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Original Investigation
Health Care Reform
June 27, 2011

Study of Neurontin: Titrate to Effect, Profile of Safety (STEPS) Trial: A Narrative Account of a Gabapentin Seeding Trial

Author Affiliations

Author Affiliations: Never Again Consulting LLC (Mr Krumholz and Dr Egilman) and Department of Community Health, Brown University (Dr Egilman), Providence, Rhode Island; and Section of General Internal Medicine, Department of Medicine, Yale University School of Medicine and Yale–New Haven Hospital Center for Outcomes Research and Evaluation, New Haven, Connecticut (Dr Ross).

Arch Intern Med. 2011;171(12):1100-1107. doi:10.1001/archinternmed.2011.241
Abstract

Background  Seeding trials, clinical studies conducted by pharmaceutical companies for marketing purposes, have rarely been described in detail.

Methods  We examined all documents relating to the clinical trial Study of Neurontin: Titrate to Effect, Profile of Safety (STEPS) produced during the Neurontin marketing, sales practices, and product liability litigation, including company internal and external correspondence, reports, and presentations, as well as depositions elicited in legal proceedings of Harden Manufacturing vs Pfizer and Franklin vs Warner-Lambert, most which were created between 1990 and 2009. Using a systematic search strategy, we identified and reviewed all documents related to the STEPS trial in order to identify key themes related to the trial's conduct and determine the extent of marketing involvement in its planning and implementation.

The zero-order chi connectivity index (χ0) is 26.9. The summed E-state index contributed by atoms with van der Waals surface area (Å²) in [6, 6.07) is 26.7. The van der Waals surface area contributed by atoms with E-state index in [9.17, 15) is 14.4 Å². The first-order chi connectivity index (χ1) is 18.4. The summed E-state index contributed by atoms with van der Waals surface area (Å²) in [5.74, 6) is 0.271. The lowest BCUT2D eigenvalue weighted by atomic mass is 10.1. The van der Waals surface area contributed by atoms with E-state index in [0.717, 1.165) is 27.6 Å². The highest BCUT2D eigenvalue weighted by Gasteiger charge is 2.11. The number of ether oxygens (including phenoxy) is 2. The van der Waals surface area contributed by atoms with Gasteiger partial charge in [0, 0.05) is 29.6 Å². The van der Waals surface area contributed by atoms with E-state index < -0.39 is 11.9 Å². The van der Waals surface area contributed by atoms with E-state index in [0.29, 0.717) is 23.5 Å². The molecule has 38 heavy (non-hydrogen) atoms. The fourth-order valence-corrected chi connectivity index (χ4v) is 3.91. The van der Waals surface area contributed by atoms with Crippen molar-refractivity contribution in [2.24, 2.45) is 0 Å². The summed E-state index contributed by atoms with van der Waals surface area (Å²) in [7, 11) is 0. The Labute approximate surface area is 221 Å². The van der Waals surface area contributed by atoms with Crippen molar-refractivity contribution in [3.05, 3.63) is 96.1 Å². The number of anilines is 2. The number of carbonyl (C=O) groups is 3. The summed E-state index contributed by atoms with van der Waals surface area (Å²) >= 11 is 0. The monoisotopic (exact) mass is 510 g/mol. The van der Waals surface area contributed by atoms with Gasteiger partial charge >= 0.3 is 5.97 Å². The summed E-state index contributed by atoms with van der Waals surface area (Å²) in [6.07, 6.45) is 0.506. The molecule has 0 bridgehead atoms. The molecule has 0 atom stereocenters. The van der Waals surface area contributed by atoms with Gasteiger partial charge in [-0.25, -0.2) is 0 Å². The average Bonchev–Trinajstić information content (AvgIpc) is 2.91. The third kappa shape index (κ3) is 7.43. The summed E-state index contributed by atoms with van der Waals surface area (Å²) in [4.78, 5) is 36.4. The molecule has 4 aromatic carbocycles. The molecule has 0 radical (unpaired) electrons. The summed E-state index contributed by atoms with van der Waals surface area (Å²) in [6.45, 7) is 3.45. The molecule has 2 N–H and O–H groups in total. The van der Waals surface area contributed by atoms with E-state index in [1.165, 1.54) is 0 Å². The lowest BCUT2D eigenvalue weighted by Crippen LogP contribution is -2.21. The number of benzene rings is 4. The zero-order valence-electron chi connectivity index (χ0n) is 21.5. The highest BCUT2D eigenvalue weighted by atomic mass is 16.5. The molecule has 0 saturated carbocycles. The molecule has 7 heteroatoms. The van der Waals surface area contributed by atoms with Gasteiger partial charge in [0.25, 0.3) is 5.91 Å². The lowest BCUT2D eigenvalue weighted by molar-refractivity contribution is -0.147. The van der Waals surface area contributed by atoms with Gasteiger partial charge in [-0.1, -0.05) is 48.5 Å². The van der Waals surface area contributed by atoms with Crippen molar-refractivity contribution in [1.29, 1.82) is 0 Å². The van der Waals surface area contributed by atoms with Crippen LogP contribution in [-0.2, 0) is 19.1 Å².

Results  Documents demonstrated that STEPS was a seeding trial posing as a legitimate scientific study. Documents consistently described the trial itself, not trial results, to be a marketing tactic in the company's marketing plans. Documents demonstrated that at least 2 external sources questioned the validity of the study before execution, and that data quality during the study was often compromised. Furthermore, documents described company analyses examining the impact of participating as a STEPS investigator on rates and dosages of gabapentin prescribing, finding a positive association. None of these findings were reported in 2 published articles.

Conclusion  The STEPS trial was a seeding trial, used to promote gabapentin and increase prescribing among investigators, and marketing was extensively involved in its planning and implementation.

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